Dareka no Manazashi

Movie (1 ep x 6 min)
3.715 out of 5 from 2,611 votes
Rank #2,998
Dareka no Manazashi

The story is set "slightly in the future" and revolves around Aya "Aachan" Okamura, a woman who has been working for two years and has begun living on her own for a job opportunity. With Aachan's mother working overseas as a doctor, Aachan's father is now living alone with the family's longtime pet cat Mii-san. One night, Aachan returns from a long day at work, and as she rests on her bed, she reminiscences about the times the family had together. She remembers the sadness she felt when her mom went overseas, and the solace she felt when her father brought home Mii-san to give her comfort. Then, she receives a phone call…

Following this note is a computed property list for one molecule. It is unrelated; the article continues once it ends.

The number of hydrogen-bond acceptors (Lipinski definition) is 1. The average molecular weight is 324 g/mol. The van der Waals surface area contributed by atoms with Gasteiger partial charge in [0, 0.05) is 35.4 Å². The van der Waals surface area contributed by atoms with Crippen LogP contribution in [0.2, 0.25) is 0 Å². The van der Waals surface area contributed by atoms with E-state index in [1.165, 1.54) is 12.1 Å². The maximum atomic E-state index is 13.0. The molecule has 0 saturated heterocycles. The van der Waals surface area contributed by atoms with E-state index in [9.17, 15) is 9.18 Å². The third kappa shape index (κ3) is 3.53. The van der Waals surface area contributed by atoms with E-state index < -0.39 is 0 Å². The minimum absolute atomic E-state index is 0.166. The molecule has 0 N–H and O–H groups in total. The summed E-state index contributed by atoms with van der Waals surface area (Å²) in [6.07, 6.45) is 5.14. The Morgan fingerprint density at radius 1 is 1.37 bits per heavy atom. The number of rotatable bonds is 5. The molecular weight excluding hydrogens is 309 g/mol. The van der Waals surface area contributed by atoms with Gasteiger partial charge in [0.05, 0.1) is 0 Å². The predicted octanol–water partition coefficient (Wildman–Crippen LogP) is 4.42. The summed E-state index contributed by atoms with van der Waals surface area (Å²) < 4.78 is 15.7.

Source: ANN